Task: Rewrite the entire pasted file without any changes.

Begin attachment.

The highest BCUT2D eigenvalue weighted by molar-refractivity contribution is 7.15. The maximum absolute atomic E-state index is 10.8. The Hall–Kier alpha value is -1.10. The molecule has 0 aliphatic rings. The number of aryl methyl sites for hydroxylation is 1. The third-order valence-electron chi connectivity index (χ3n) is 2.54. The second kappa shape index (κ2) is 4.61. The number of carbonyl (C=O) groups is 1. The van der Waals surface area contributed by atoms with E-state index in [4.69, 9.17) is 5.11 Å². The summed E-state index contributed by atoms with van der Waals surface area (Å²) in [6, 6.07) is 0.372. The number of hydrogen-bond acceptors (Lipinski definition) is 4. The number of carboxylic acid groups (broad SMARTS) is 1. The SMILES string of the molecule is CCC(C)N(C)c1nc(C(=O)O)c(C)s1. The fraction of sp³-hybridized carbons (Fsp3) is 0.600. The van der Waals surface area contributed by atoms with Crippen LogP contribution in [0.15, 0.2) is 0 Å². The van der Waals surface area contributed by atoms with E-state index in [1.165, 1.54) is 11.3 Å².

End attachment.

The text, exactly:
The highest BCUT2D eigenvalue weighted by molar-refractivity contribution is 7.15. The maximum absolute atomic E-state index is 10.8. The Hall–Kier alpha value is -1.10. The molecule has 0 aliphatic rings. The number of aryl methyl sites for hydroxylation is 1. The third-order valence-electron chi connectivity index (χ3n) is 2.54. The second kappa shape index (κ2) is 4.61. The number of carbonyl (C=O) groups is 1. The van der Waals surface area contributed by atoms with E-state index in [4.69, 9.17) is 5.11 Å². The summed E-state index contributed by atoms with van der Waals surface area (Å²) in [6, 6.07) is 0.372. The number of hydrogen-bond acceptors (Lipinski definition) is 4. The number of carboxylic acid groups (broad SMARTS) is 1. The SMILES string of the molecule is CCC(C)N(C)c1nc(C(=O)O)c(C)s1. The fraction of sp³-hybridized carbons (Fsp3) is 0.600. The van der Waals surface area contributed by atoms with Crippen LogP contribution in [0.15, 0.2) is 0 Å². The van der Waals surface area contributed by atoms with E-state index in [1.165, 1.54) is 11.3 Å².